PETALING JAYA: The Human Rights Commission of Malaysia (Suhakam) has reminded the prime minister of his promise to instal safeguards to prevent abuse of the Security Offences (Special Measures) Act 2012 (Sosma).
Noting the extension of the enforcement of the Act, Suhakam, in a statement today, reiterated the need to subject laws such as Sosma to proper checks and balances, including judicial oversight for every case of preventive detention under the Act.
“In the interest of transparency, Suhakam proposes that every year, a detailed report on the application of Sosma is submitted to Parliament by the ministry of home affairs.
“Suhakam holds the view that if such exceptional powers are to gain public consent, it is important that they be confined to their intended purpose.”
While asserting its continued objection to detention without trial, Suhakam reminded Prime Minister Najib Razak of his speech during the second reading of Sosma in Parliament in April 2012, where he promised to put in place provisions to prevent misuse of the Act.
“Several safeguards were mentioned, including the creation of an administrative committee to review Sosma and its enforcement as well as to provide recommendations for improvement.
“It was underlined that apart from government agencies, the president of the Bar Council and Suhakam would be included as members of the committee.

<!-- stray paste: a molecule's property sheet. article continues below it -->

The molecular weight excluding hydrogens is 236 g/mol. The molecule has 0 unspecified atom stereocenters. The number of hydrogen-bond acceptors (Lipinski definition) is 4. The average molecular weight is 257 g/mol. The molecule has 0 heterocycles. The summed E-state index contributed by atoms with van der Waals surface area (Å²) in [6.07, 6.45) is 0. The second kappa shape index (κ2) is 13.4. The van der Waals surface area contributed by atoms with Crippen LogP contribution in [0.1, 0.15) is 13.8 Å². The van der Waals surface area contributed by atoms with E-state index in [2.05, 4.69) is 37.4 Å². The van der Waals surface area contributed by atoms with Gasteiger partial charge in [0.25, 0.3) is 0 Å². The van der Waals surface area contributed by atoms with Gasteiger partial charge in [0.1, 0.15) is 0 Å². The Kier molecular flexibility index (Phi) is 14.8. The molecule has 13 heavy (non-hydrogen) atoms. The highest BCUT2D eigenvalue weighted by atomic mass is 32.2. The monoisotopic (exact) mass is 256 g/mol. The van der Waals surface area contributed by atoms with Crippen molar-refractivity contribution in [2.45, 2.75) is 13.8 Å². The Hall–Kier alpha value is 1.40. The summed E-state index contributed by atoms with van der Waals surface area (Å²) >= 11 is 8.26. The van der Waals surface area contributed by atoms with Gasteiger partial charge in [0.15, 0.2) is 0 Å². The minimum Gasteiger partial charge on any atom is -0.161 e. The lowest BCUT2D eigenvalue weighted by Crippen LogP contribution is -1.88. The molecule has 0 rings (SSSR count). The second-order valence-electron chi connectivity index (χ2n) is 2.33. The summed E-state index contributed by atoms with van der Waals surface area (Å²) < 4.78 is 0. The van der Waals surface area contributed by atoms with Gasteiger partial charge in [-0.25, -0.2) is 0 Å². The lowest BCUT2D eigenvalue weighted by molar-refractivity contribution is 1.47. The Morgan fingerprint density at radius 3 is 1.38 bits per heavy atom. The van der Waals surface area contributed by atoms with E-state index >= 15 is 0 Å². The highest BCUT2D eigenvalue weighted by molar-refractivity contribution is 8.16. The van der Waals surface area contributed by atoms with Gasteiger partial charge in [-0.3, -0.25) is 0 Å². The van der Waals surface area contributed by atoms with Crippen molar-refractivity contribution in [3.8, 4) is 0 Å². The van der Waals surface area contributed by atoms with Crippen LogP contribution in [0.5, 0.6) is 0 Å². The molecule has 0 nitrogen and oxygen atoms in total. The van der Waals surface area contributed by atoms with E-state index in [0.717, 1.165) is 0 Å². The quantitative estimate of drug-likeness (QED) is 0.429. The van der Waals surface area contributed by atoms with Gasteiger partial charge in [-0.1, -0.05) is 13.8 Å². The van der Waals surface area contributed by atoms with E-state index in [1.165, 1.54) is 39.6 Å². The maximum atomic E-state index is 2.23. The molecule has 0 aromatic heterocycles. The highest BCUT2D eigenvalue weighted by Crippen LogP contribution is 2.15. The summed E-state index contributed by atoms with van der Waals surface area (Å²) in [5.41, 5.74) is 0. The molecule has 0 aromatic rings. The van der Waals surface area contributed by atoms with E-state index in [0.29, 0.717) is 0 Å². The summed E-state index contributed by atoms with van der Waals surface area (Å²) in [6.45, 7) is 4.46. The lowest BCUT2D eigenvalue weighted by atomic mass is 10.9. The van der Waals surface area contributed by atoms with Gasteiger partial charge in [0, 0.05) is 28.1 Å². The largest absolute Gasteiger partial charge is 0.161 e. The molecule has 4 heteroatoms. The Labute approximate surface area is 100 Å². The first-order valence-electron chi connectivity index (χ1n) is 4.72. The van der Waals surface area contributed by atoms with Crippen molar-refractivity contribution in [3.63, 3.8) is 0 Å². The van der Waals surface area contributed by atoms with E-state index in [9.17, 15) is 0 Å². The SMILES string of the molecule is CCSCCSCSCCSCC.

“Such a promise has not been actualised,” the statement said
Almost 1,000 people have been detained under the Act since it came into effect on July 31, 2012.
Sosma’s enforcement was extended for another five years, over the strenuous objections of opposition MPs, last night in Parliament. The opposition camp in particular said Sosma had been used against politicians.
The extension was passed with 93 votes for it against 77 votes rejecting it.
Deputy Home Affairs Minister Nur Jazlan Mohamed, in winding up the heated debate, denied that people had been unlawfully held under Sosma.
“The government is not cruel. We allow the Parliament to decide. If we had wanted to continue to detain people, we would not have this sunset clause,” he said.
Of the 989 people detained since 2012, 376 were released, 139 are undergoing trial, and 502 have been convicted and sentenced, he said.